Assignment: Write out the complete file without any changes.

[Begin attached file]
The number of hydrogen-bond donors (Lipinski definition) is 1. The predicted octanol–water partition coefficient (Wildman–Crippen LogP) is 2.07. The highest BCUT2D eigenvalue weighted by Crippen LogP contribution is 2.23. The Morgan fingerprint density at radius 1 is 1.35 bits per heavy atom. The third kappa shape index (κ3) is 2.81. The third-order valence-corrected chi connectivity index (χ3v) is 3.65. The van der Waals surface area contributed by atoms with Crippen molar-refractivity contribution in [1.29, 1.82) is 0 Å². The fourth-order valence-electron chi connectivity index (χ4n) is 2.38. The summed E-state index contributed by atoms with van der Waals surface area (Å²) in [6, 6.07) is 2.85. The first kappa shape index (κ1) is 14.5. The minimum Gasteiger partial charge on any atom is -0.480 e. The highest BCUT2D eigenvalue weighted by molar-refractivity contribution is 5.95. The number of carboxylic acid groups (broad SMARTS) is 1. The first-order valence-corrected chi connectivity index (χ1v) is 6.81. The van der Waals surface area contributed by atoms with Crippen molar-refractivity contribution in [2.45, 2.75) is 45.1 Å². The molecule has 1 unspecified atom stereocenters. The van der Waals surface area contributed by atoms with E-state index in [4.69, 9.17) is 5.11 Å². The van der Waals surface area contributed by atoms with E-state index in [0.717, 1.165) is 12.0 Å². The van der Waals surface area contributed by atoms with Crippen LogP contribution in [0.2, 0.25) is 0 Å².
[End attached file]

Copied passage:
The number of hydrogen-bond donors (Lipinski definition) is 1. The predicted octanol–water partition coefficient (Wildman–Crippen LogP) is 2.07. The highest BCUT2D eigenvalue weighted by Crippen LogP contribution is 2.23. The Morgan fingerprint density at radius 1 is 1.35 bits per heavy atom. The third kappa shape index (κ3) is 2.81. The third-order valence-corrected chi connectivity index (χ3v) is 3.65. The van der Waals surface area contributed by atoms with Crippen molar-refractivity contribution in [1.29, 1.82) is 0 Å². The fourth-order valence-electron chi connectivity index (χ4n) is 2.38. The summed E-state index contributed by atoms with van der Waals surface area (Å²) in [6, 6.07) is 2.85. The first kappa shape index (κ1) is 14.5. The minimum Gasteiger partial charge on any atom is -0.480 e. The highest BCUT2D eigenvalue weighted by molar-refractivity contribution is 5.95. The number of carboxylic acid groups (broad SMARTS) is 1. The first-order valence-corrected chi connectivity index (χ1v) is 6.81. The van der Waals surface area contributed by atoms with Crippen molar-refractivity contribution in [2.45, 2.75) is 45.1 Å². The molecule has 1 unspecified atom stereocenters. The van der Waals surface area contributed by atoms with E-state index in [4.69, 9.17) is 5.11 Å². The van der Waals surface area contributed by atoms with E-state index in [0.717, 1.165) is 12.0 Å². The van der Waals surface area contributed by atoms with Crippen LogP contribution in [0.2, 0.25) is 0 Å².